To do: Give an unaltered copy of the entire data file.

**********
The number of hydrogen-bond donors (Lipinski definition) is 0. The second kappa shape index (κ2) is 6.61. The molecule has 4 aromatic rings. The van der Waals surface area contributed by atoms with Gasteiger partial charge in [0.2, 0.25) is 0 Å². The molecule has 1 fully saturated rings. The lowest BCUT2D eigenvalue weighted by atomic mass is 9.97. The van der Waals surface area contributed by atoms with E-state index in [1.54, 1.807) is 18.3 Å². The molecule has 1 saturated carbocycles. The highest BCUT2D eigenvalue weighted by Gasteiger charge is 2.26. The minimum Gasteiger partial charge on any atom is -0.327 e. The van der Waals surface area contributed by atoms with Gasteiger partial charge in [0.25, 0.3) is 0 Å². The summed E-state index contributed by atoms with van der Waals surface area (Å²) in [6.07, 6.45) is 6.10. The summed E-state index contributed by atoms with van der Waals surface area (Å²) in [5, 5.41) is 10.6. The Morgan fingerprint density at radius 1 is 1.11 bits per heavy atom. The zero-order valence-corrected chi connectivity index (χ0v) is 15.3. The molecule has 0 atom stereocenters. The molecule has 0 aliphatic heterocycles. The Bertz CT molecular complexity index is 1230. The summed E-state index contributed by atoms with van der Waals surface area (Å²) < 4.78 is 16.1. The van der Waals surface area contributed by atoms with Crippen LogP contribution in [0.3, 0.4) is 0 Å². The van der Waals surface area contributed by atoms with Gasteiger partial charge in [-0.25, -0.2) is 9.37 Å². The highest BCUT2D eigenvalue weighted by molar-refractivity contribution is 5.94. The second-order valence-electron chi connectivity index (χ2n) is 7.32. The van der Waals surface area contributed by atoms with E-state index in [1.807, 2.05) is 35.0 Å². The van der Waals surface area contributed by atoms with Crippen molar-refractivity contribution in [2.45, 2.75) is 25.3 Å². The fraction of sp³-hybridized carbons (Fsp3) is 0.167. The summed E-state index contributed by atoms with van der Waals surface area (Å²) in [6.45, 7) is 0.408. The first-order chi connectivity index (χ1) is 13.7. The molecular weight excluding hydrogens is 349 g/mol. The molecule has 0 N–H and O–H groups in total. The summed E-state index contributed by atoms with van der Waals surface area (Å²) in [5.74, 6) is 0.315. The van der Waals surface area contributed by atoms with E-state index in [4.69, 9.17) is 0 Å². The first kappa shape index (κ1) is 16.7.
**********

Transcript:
The number of hydrogen-bond donors (Lipinski definition) is 0. The second kappa shape index (κ2) is 6.61. The molecule has 4 aromatic rings. The van der Waals surface area contributed by atoms with Gasteiger partial charge in [0.2, 0.25) is 0 Å². The molecule has 1 fully saturated rings. The lowest BCUT2D eigenvalue weighted by atomic mass is 9.97. The van der Waals surface area contributed by atoms with E-state index in [1.54, 1.807) is 18.3 Å². The molecule has 1 saturated carbocycles. The highest BCUT2D eigenvalue weighted by Gasteiger charge is 2.26. The minimum Gasteiger partial charge on any atom is -0.327 e. The van der Waals surface area contributed by atoms with Gasteiger partial charge in [0.25, 0.3) is 0 Å². The summed E-state index contributed by atoms with van der Waals surface area (Å²) in [6.07, 6.45) is 6.10. The summed E-state index contributed by atoms with van der Waals surface area (Å²) in [5, 5.41) is 10.6. The Morgan fingerprint density at radius 1 is 1.11 bits per heavy atom. The zero-order valence-corrected chi connectivity index (χ0v) is 15.3. The molecule has 0 atom stereocenters. The molecule has 0 aliphatic heterocycles. The Bertz CT molecular complexity index is 1230. The summed E-state index contributed by atoms with van der Waals surface area (Å²) < 4.78 is 16.1. The van der Waals surface area contributed by atoms with Crippen LogP contribution in [0.3, 0.4) is 0 Å². The van der Waals surface area contributed by atoms with Gasteiger partial charge in [-0.25, -0.2) is 9.37 Å². The highest BCUT2D eigenvalue weighted by molar-refractivity contribution is 5.94. The second-order valence-electron chi connectivity index (χ2n) is 7.32. The van der Waals surface area contributed by atoms with E-state index in [1.807, 2.05) is 35.0 Å². The van der Waals surface area contributed by atoms with Crippen molar-refractivity contribution in [2.45, 2.75) is 25.3 Å². The fraction of sp³-hybridized carbons (Fsp3) is 0.167. The summed E-state index contributed by atoms with van der Waals surface area (Å²) in [6.45, 7) is 0.408. The first-order chi connectivity index (χ1) is 13.7. The molecular weight excluding hydrogens is 349 g/mol. The molecule has 0 N–H and O–H groups in total. The summed E-state index contributed by atoms with van der Waals surface area (Å²) in [5.74, 6) is 0.315. The van der Waals surface area contributed by atoms with E-state index in [4.69, 9.17) is 0 Å². The first kappa shape index (κ1) is 16.7.